In other words, so long as the government managers who rationed capital did so with impersonal efficiency and wise forejudgment, as in the popular 1980s image of Japan's powerful industrial and financial ministry, MITI, a "repressed" strategy could work well. All too often, however, capital rationing has become politicized--capital being apportioned to powerful and favored sectors, or even those with personal ties to the leadership.
The current situation in Indonesia has underlined the latter case. Economic policy in Indonesia was firmly centralized, with "favored sectors" receiving no formal preference. "In the period since the mid-1970s, systematic political exclusion has become institutionalized, with policy decisions being shaped by bureaucrats operating in a manner largely unconstrained by organized political action from societal groups" (MacIntyre, 1993, p. 123).
Even the powerful army eschewed the sort of corruption among officers that has often been found in developing countries under military rule. According to an account in the early 1990s, "signs indicate that senior army leaders have concluded that pervasive corruption has the potential to be regime-threatening" (MacIntyre, 1993, p. 156). With the financial crisis of 1997, however, it became clear that, in Indonesia, control from the center went hand in hand with corruption at the center. It has not been "favored sectors," or army officers, who siphoned off development capital, but the Suharto family and its cronies.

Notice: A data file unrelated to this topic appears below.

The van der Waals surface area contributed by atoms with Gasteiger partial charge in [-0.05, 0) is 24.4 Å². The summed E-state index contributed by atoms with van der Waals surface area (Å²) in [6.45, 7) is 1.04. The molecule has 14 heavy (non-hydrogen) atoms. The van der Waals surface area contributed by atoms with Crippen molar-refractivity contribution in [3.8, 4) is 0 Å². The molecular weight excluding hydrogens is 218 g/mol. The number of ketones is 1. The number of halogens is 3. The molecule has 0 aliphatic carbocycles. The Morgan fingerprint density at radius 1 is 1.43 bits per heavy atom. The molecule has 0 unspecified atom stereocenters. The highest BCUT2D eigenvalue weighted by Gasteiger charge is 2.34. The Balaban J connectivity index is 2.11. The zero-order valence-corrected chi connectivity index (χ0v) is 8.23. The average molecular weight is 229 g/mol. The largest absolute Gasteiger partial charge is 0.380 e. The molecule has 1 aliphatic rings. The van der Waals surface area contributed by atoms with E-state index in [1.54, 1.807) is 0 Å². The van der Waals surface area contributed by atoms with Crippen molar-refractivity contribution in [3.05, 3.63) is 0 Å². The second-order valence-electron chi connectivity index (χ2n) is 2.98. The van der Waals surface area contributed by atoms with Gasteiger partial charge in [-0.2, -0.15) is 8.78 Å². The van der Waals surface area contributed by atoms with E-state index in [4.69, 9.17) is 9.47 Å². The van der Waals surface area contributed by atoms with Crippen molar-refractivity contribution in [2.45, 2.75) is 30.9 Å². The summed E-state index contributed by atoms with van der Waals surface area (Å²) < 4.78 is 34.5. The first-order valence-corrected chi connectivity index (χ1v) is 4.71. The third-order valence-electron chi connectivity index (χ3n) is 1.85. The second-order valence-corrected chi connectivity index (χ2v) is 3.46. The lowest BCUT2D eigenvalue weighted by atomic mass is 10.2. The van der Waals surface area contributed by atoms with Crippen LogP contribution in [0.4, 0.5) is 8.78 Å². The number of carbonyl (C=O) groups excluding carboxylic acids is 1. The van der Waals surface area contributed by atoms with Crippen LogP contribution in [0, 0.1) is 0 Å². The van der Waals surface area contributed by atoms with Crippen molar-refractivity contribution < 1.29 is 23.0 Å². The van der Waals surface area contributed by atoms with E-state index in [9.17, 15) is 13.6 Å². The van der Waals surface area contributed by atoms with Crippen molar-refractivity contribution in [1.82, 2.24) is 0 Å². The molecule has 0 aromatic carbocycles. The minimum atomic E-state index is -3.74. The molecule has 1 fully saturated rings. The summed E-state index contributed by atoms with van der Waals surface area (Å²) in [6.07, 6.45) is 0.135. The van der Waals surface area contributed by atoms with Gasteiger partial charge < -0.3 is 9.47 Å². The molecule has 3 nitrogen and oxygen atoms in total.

On the other hand, experience in Latin America has indicated that, if "repressed" financial policies based on government intervention are prone to distortion, fuller liberalization and reduced government intervention are also no panacea.
The experience of the Southern Cone countries (Argentina, Chile, and Uruguay) with financial liberalization and internationalization played an important role in demonstrating that reduced government inte...
Financial Liberalization. (2000, January 01). In LotsofEssays.com. Retrieved 00:19, August 31, 2016, from http://www.collegetermpapers.com/viewpaper/1304062940.html